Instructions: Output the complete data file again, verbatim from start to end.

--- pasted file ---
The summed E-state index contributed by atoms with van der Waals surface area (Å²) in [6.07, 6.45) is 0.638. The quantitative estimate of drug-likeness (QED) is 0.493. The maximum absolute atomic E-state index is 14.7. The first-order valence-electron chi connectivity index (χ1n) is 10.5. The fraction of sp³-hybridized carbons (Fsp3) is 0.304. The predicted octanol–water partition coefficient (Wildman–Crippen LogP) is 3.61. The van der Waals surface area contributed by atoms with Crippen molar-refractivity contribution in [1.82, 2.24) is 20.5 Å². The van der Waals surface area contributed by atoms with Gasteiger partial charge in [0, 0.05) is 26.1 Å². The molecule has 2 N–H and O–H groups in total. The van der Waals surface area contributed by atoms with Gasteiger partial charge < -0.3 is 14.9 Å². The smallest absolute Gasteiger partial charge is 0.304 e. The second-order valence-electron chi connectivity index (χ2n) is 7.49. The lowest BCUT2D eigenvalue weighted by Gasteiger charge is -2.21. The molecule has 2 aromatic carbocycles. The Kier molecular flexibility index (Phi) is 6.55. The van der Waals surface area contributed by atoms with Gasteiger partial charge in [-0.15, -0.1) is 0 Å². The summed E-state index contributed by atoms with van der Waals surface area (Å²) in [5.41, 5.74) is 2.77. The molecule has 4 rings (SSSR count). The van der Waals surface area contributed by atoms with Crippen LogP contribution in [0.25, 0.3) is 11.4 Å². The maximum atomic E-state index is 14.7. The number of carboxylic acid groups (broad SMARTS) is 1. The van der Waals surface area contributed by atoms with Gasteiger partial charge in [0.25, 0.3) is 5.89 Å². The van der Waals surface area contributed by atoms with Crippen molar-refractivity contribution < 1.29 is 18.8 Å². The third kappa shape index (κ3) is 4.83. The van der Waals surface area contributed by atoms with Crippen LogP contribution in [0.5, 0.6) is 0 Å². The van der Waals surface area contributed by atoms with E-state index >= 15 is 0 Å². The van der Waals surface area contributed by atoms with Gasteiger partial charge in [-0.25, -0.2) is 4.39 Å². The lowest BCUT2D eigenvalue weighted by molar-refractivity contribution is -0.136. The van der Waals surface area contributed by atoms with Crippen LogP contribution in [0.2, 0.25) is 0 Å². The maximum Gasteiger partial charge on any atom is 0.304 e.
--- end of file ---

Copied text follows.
The summed E-state index contributed by atoms with van der Waals surface area (Å²) in [6.07, 6.45) is 0.638. The quantitative estimate of drug-likeness (QED) is 0.493. The maximum absolute atomic E-state index is 14.7. The first-order valence-electron chi connectivity index (χ1n) is 10.5. The fraction of sp³-hybridized carbons (Fsp3) is 0.304. The predicted octanol–water partition coefficient (Wildman–Crippen LogP) is 3.61. The van der Waals surface area contributed by atoms with Crippen molar-refractivity contribution in [1.82, 2.24) is 20.5 Å². The van der Waals surface area contributed by atoms with Gasteiger partial charge in [0, 0.05) is 26.1 Å². The molecule has 2 N–H and O–H groups in total. The van der Waals surface area contributed by atoms with Gasteiger partial charge < -0.3 is 14.9 Å². The smallest absolute Gasteiger partial charge is 0.304 e. The second-order valence-electron chi connectivity index (χ2n) is 7.49. The lowest BCUT2D eigenvalue weighted by Gasteiger charge is -2.21. The molecule has 2 aromatic carbocycles. The Kier molecular flexibility index (Phi) is 6.55. The van der Waals surface area contributed by atoms with Gasteiger partial charge in [-0.15, -0.1) is 0 Å². The summed E-state index contributed by atoms with van der Waals surface area (Å²) in [5.41, 5.74) is 2.77. The molecule has 4 rings (SSSR count). The van der Waals surface area contributed by atoms with Crippen LogP contribution in [0.25, 0.3) is 11.4 Å². The maximum atomic E-state index is 14.7. The number of carboxylic acid groups (broad SMARTS) is 1. The van der Waals surface area contributed by atoms with Gasteiger partial charge in [0.25, 0.3) is 5.89 Å². The van der Waals surface area contributed by atoms with Crippen molar-refractivity contribution < 1.29 is 18.8 Å². The third kappa shape index (κ3) is 4.83. The van der Waals surface area contributed by atoms with Crippen LogP contribution in [0.5, 0.6) is 0 Å². The van der Waals surface area contributed by atoms with E-state index >= 15 is 0 Å². The van der Waals surface area contributed by atoms with Gasteiger partial charge in [-0.25, -0.2) is 4.39 Å². The lowest BCUT2D eigenvalue weighted by molar-refractivity contribution is -0.136. The van der Waals surface area contributed by atoms with Crippen LogP contribution in [0.2, 0.25) is 0 Å². The maximum Gasteiger partial charge on any atom is 0.304 e.